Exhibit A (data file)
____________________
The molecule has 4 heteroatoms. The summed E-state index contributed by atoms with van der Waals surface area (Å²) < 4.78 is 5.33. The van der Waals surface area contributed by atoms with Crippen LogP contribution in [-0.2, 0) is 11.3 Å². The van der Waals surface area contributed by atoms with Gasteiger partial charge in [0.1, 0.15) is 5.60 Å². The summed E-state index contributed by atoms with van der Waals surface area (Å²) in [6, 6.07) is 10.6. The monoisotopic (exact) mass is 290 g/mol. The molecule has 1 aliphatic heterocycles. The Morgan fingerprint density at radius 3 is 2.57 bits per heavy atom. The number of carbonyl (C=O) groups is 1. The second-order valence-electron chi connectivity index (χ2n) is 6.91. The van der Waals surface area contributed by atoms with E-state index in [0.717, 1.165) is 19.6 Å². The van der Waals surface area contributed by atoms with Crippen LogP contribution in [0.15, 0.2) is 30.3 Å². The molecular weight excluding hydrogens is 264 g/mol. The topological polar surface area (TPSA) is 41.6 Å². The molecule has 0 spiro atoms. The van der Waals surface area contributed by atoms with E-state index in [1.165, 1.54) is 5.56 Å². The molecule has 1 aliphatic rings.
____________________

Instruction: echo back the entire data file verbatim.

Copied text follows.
The molecule has 4 heteroatoms. The summed E-state index contributed by atoms with van der Waals surface area (Å²) < 4.78 is 5.33. The van der Waals surface area contributed by atoms with Crippen LogP contribution in [-0.2, 0) is 11.3 Å². The van der Waals surface area contributed by atoms with Gasteiger partial charge in [0.1, 0.15) is 5.60 Å². The summed E-state index contributed by atoms with van der Waals surface area (Å²) in [6, 6.07) is 10.6. The monoisotopic (exact) mass is 290 g/mol. The molecule has 1 aliphatic heterocycles. The Morgan fingerprint density at radius 3 is 2.57 bits per heavy atom. The number of carbonyl (C=O) groups is 1. The second-order valence-electron chi connectivity index (χ2n) is 6.91. The van der Waals surface area contributed by atoms with E-state index in [0.717, 1.165) is 19.6 Å². The van der Waals surface area contributed by atoms with Crippen LogP contribution in [0.15, 0.2) is 30.3 Å². The molecular weight excluding hydrogens is 264 g/mol. The topological polar surface area (TPSA) is 41.6 Å². The molecule has 0 spiro atoms. The van der Waals surface area contributed by atoms with E-state index in [1.165, 1.54) is 5.56 Å². The molecule has 1 aliphatic rings.